As you know, I'm collecting money to send copies of my graphic novel into prison libraries, It's the toughest work I've ever done (raising funds), but it's for a great cause. I'm sure you've given, so thank you!
If you haven't or know someone who might, here's the link again:
We are about to find out. In a Texas case just filed today, an Air Force veteran jailed for criminal mischief, died after repeated smashing his head into the jail's walls. Allegedly, jailers watched and did nothing.
According to the complaint, Appell was put in a padded cell but not restrained. That, according to his mother, allowed him to paced the cell and strike his head against the door viewing window allegedly whiled the jailers watched.
We all know that humans smashed into a finite space have more difficuloties than those with lots of breathing room. Now consider being crowded behind cell bars and unable to get out at will. WHile prison is supposed to be punishmnet, this recent overcrowding has proven to be much more. Read the full story at Reason.com
State law decides if felons can vote. According to Solitary Watch and Mother Jones magazine, more than 2 million voters found themselves having to check with the Secretary of State in their own state to see if they were eligible to vote. In Texas, once someone is "off paper," then he or she can cast a ballot. In Florida, the governor declared that any felon is blocked from voting; that overturned the decision of the last two Florida governors. Given the high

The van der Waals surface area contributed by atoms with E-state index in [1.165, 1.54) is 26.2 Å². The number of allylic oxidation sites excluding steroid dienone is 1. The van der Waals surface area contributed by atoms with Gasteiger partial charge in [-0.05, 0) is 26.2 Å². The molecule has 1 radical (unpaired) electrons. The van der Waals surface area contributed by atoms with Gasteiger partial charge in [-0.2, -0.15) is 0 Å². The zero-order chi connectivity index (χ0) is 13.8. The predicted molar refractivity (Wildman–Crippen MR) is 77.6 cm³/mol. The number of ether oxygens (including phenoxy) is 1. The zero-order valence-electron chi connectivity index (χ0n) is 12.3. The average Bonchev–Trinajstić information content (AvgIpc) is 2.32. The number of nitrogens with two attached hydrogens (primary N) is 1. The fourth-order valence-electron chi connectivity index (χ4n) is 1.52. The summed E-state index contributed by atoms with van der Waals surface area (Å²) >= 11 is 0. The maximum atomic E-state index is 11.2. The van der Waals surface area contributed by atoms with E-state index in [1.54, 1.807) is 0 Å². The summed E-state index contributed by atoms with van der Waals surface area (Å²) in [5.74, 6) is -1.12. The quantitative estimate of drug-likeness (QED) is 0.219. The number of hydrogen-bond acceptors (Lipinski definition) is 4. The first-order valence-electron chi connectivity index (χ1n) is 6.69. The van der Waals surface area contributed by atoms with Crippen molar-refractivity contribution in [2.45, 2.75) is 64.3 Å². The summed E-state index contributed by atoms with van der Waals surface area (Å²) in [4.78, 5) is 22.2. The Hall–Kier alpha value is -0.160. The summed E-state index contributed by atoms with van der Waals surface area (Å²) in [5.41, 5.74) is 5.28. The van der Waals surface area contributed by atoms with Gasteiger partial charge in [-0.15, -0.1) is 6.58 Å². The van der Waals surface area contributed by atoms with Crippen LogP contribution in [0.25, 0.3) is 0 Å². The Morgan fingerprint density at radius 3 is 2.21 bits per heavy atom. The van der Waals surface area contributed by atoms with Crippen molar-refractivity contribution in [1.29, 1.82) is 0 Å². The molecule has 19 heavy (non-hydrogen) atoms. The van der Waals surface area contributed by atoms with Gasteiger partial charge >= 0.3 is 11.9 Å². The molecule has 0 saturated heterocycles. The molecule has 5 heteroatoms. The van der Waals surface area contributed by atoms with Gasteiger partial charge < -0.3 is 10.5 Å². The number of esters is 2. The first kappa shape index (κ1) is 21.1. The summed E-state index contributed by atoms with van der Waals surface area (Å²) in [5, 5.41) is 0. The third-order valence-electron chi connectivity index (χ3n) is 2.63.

Maybe we're all just nuts?
Opened over objections Colorado State Penitentiary II was built without a vote of the people, a requirement for Colorado projects that increase state debt, and in spite of a warning from the state treasurer that the voters should decide.
The prison was built despite a 2005 Colorado Department of Corrections report from its own staff confirming that Colorado held three times as many people in solitary confinement as the average state prison system.
Despite new policies, innumerable studies, and the concerns of over-taxed Californians, state judges continue to send low-level felons into the state prisons instead of county facilities. Everyone loses!
"A panel of three federal judges presiding over inmate lawsuits against California has given the state until Jan. 7 to produce a new prison reduction plan. California must reduce crowding to 137.5% of what its 33 priso
Nothing, finally, surprises me about prisons and prison law. But reading today a long story in Aljazeera: Power & People, I discovered that people in the middle east find our laws excessive. Whew!
In Saudi Arabia, they still cut off the hands of thieves. They hold public beheadings. But still, the authors of this article find that the U.S. 3-strike law, requiring life imprisonment for a third crime, to be excessive.
OK, so ... the federal prison system hired a private firm to collect doctors together who would work on prisoners. But no one seems to have been watching what that private firm did with the money, or whom they forgot to repay--like the doctors and the hospitals. By Jay Price - firstname.lastname@example.org
"BUTNER -- A Florida-based company that lent its CEO more than $5 million f